Avalanche Season In Review: Where Does Alex Newhook Fit?
With the season for the Colorado Avalanche complete, it’s time to take a look back at the individual players and how they performed.
Next up is Alex Newhook.
First, we’ll take a look at Newhook’s numbers this year.
Let’s start at the beginning. With Nazem Kadri leaving town, the hope was that Newhook would take that second line center job at the start of the season. That didn’t happen, as he got off to a slow start (0 points in the first 8 games), but a little context is important. The season started with Newhook centering Evan Rodrigues and a hobbled Valeri Nichushkin, but whether or not they were the actual second line is another question altogether. The underlying numbers show that line did just okay. Nothing great, but nothing terrible either. Nichushkin left the lineup for six weeks after 7 games, but the usage of that line was interesting.
For the first four games, Newhook’s line had a slight edge in ice-time to Compher’s line, but it was close. For the next three games, Compher’s line was used more at even strength. Once Nichushkin left the lineup, everything was thrown into a blender. Newhook’s slow start didn’t help things, and his season never really took off. Compher was trusted more as the second line center, and got that role the rest of the year. The reality is, Newhook wasn’t producing, so the team switched it up.
Newhook had his moments, but shot generation was an issue, as he took a big step back from his rookie campaign. Even though he played 11 more games and 150 more minutes at even strength compared to the year before, he finished with less shots on goal and less shot attempts. His shot attempts per-game dropped to 1.99 from the 2.38 he averaged as a rookie. Inconsistency plagued him, as there were multiple stretches through the year where he went extended periods of time without a goal. Even though his shot generation dropped, he still generated shot attempts at a higher rate when compared to J.T. Compher. Just a stat I found interesting.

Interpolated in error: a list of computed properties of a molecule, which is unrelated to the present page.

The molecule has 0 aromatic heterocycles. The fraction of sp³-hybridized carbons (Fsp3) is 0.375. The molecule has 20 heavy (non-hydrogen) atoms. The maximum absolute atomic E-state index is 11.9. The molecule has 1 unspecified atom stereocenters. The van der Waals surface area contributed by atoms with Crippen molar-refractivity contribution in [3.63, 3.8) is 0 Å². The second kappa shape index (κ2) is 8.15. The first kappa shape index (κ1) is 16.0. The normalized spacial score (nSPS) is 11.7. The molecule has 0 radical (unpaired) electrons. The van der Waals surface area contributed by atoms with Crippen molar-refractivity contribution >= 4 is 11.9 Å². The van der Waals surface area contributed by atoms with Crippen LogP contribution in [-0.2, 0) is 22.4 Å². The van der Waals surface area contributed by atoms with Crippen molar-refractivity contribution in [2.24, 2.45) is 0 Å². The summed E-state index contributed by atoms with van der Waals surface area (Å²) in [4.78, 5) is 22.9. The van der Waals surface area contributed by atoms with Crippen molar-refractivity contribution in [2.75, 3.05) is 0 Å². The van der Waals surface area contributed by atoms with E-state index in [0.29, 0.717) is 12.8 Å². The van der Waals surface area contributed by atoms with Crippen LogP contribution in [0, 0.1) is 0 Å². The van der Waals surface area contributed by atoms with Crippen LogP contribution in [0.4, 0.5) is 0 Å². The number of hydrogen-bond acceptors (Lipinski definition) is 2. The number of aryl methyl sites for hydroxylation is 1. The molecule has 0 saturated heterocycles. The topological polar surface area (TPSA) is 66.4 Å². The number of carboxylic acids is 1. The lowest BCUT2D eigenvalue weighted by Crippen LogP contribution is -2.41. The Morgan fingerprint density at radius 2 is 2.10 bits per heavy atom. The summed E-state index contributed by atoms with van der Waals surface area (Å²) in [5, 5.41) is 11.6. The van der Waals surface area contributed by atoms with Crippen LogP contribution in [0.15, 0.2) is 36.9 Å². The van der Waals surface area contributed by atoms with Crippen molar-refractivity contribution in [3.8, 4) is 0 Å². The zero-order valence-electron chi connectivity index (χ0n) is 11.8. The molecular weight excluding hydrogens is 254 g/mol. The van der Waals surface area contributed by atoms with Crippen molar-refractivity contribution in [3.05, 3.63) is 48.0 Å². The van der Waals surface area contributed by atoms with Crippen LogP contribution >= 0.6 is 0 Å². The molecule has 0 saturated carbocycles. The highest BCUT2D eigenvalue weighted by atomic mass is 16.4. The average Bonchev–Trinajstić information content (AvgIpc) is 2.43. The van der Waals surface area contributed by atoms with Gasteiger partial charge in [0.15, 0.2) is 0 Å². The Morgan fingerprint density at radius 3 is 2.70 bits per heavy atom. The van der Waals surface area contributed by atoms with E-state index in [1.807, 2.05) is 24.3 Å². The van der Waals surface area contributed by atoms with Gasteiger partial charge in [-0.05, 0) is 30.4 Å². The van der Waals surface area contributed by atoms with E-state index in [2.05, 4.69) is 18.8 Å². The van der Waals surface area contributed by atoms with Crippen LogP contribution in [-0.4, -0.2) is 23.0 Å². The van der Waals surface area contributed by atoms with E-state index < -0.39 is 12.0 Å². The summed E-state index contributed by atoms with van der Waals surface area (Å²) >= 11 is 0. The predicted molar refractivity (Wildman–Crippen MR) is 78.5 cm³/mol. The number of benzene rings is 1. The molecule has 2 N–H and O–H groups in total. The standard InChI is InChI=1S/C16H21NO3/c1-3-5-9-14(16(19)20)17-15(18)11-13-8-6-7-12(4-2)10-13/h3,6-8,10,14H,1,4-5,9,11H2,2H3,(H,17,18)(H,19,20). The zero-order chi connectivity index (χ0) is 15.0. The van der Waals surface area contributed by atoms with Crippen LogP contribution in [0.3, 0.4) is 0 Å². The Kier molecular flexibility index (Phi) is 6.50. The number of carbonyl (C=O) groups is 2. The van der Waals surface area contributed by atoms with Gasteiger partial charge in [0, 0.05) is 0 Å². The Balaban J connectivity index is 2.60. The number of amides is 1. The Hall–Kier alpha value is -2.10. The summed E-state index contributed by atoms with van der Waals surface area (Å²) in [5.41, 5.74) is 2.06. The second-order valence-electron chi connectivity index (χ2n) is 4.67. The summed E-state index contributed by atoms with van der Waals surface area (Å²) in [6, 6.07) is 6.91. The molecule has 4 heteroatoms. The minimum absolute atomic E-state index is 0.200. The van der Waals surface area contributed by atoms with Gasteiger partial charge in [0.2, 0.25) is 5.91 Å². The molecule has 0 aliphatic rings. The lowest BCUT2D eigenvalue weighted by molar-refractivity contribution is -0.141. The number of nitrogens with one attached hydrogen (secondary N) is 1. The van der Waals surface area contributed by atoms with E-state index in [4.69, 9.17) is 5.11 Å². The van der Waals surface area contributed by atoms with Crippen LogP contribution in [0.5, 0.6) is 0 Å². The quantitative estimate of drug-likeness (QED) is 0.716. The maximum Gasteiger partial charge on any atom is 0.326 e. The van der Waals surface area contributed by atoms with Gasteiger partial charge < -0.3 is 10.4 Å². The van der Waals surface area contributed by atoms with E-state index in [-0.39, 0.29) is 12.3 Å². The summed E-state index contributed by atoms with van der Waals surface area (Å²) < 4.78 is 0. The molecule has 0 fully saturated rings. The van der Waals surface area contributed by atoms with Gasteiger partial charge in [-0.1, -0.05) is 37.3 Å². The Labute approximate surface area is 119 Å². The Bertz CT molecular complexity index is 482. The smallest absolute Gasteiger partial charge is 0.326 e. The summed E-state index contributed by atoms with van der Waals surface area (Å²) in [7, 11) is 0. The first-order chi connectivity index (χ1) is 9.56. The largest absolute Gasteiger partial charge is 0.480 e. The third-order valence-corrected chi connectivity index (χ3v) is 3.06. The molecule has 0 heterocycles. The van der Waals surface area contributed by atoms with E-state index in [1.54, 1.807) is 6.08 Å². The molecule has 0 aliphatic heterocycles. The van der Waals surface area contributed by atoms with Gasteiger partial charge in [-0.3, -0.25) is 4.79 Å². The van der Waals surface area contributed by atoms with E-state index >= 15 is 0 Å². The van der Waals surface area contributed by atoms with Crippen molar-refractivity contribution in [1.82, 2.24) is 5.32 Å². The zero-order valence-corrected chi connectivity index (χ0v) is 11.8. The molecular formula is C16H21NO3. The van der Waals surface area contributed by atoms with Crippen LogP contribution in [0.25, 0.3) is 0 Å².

There were some bright spots, though.
Up until about January, Jared Bednar had said he preferred Newhook on the wing. But that month, Newhook was put between Cogliano and O’Connor and had his most consistent stretch down the middle. There was some growth to Newhook‘s game at the center position for a little while, but when the team traded for Lars Eller, he was left without a role. He really struggled offensively down the stretch (1 goal in the final 25 games), and never found his footing. In the playoffs, he picked up a single assist (which, sadly, was more than any other bottom six forward), and registered only two shots on goal in seven games against the Kraken. Most of his time was spent in a fourth line role, so you are left wondering how the team views him heading into next season.
My own personal scouting report on Newhook: Strong skater, good puck skills, has a nice release when he chooses to use it, but struggles to generate chances for himself, defers a little too much, and gets knocked off the puck a little too easily. There’s a lot of talent there, but it hasn’t all come together.
Season Grade: C-
There were stretches this season where I liked Newhook a lot, but they were surrounding by large stretches where you just didn’t notice him. His offensive numbers took a step back, but there was some improvement in other areas of his game. He’s only 22, so expecting growth is reasonable, but after another season where he struggled to nail down a concrete role, where does he fit next season? He’s up for a new contract, which shouldn’t be that expensive, but is he a center? Is he a wing? How does the team actually view him? After his sophomore season, there’s still more questions than answers.